In the interests of full disclosure if enough of you do this I can get up to 10 free certification vouchers for myself so its not completely self-less 🙂 I guess the number that I get depends on how many of you use the code above. So get cracking!

Agile Teams and Organisational Policy

When a large organisation “welcomes” an agile project management methodology through their doors they may not know entirely what they are getting themselves into. If we look at Scrum specifically we know that a key role is that of the “Product Owner”. This is the person (or role) that is the gate keeper for new features into a piece of software – but I think that they are more than that, despite what the line management structure within the organisation is, I like the team to think that this is the person that they work for and this duality of chain of command can sometimes create challenges.

A really good example is when through the prioritisation of the Product Backlog the team will need to implement something that contravenes organisational policy. Development teams in particular straddle this interesting space where they work for part of an internal IT organisation, yet they are more aligned to the product owners interest so they would rather do something useful than fold their arms and say “sorry we can’t do that, its against policy”.

Ultimately everything we do is governed by our own personal sense of what is right and what is wrong, and through that what is possible and impossible. Being an external consultant in a lot of organisations I have a certain amount of scope to plead ignorance of internal policies so I watch out for them to the extent that going against them might break the law but turn a blind eye when it causes no pain.

Perhaps I am a bad influence on some teams because of this, but the ability to selectively ignore certain organisational policies allows me to progress some things faster at the risk of being escorted from the building or worse, causing someone some real pain.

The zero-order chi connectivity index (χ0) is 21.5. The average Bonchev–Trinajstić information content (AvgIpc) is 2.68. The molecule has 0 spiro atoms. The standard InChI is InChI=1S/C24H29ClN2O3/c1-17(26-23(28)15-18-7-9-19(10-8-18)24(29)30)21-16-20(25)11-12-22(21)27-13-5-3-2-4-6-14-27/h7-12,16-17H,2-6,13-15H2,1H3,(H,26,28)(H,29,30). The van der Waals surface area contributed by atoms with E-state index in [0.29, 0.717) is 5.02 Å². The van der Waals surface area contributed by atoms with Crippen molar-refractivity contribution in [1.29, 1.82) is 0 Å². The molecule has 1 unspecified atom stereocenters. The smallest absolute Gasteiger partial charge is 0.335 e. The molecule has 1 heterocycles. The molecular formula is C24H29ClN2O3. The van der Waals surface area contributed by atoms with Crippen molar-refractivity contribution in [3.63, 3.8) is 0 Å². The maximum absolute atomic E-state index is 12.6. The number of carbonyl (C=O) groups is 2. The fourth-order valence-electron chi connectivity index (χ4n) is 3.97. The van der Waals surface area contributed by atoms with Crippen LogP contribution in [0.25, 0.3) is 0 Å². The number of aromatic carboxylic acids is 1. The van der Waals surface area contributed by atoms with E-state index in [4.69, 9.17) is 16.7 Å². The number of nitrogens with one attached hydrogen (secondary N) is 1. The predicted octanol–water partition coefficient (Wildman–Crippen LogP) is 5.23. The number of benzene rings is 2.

Always Reach for the Banana

One of the reasons I do this is to re-test the assumptions that policies are based on because in a lot of cases the reason no longer exists. It reminds me of the story about monkeys in a cage reaching for the banana. I often play the role of the new monkey in the cage and often get attacked by the other monkeys. The lesson I’ve learned is that you have to get the banana very quickly for the other monkeys realise so that you can show them that the hose is no longer going to get them.

Agile Teams Always Reach for the Banana

Agile development teams develop a can do mind-set which is good for the company because they become brave enough challenge old assumptions. All policies need to be tested from time to time to make sure that they still hold true. If someone tells you that a policy prohibits a certain course of action decide whether you should do it anyway, ultimately you have the power to make something happen and if the outcome is truly valuable then only the stupid would punish you for a positive outcome which ended up removing one of those pieces of red-tape.

The Year Ahead

Around this time every year I try to take stock of where I am at. The past year has certainly seen a lot of change for me. I’ve been in a new relationship which I am really enjoying and work has provided its usual dose of challenges and opportunities.

Looking forward I hope that this is going to be an action packed year. I’m looking forward to getting a few personal goals addressed such as getting into the property market which I have avoided up until now.

From a work perspective I want to continue building the Readify ALM business but also start to shift some focus to the SaaS space both as a solution builder, but also providing guidance and advice to businesses looking to explore this space. With the Windows Azure platform just around the corner I think that development teams will be starting to come to grips with the challenges of building Internet-hosted applications (as opposed to applications hosted on internal infrastructure).

As soon as this happens those of us who have been living a digital lifestyle will have invaluable skills helping those teams integrate with other on-line such as the Live Framework – and even things like Twitter!

This year my patience for people in IT who say no to innovative use of technology in business will be quite low as I’ll be encouraging skunkworks projects everywhere I go 🙂